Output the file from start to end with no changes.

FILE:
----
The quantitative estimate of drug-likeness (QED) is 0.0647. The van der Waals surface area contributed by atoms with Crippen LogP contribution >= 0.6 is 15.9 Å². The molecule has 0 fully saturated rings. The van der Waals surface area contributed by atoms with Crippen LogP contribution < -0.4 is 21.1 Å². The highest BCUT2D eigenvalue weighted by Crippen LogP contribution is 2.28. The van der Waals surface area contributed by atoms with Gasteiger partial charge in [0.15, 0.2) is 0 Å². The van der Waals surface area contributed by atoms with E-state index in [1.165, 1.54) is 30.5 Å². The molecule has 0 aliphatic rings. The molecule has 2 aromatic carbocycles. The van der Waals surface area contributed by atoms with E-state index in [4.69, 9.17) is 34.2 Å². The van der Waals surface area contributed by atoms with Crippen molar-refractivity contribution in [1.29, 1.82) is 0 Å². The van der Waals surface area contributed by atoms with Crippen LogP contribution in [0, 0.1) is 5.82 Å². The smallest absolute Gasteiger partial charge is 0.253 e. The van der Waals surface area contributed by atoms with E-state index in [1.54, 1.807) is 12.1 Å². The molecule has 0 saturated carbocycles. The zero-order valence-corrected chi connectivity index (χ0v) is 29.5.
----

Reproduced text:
The quantitative estimate of drug-likeness (QED) is 0.0647. The van der Waals surface area contributed by atoms with Crippen LogP contribution >= 0.6 is 15.9 Å². The molecule has 0 fully saturated rings. The van der Waals surface area contributed by atoms with Crippen LogP contribution < -0.4 is 21.1 Å². The highest BCUT2D eigenvalue weighted by Crippen LogP contribution is 2.28. The van der Waals surface area contributed by atoms with Gasteiger partial charge in [0.15, 0.2) is 0 Å². The van der Waals surface area contributed by atoms with E-state index in [1.165, 1.54) is 30.5 Å². The molecule has 0 aliphatic rings. The molecule has 2 aromatic carbocycles. The van der Waals surface area contributed by atoms with E-state index in [4.69, 9.17) is 34.2 Å². The van der Waals surface area contributed by atoms with Crippen molar-refractivity contribution in [1.29, 1.82) is 0 Å². The van der Waals surface area contributed by atoms with Crippen LogP contribution in [0, 0.1) is 5.82 Å². The smallest absolute Gasteiger partial charge is 0.253 e. The van der Waals surface area contributed by atoms with E-state index in [1.54, 1.807) is 12.1 Å². The molecule has 0 saturated carbocycles. The zero-order valence-corrected chi connectivity index (χ0v) is 29.5.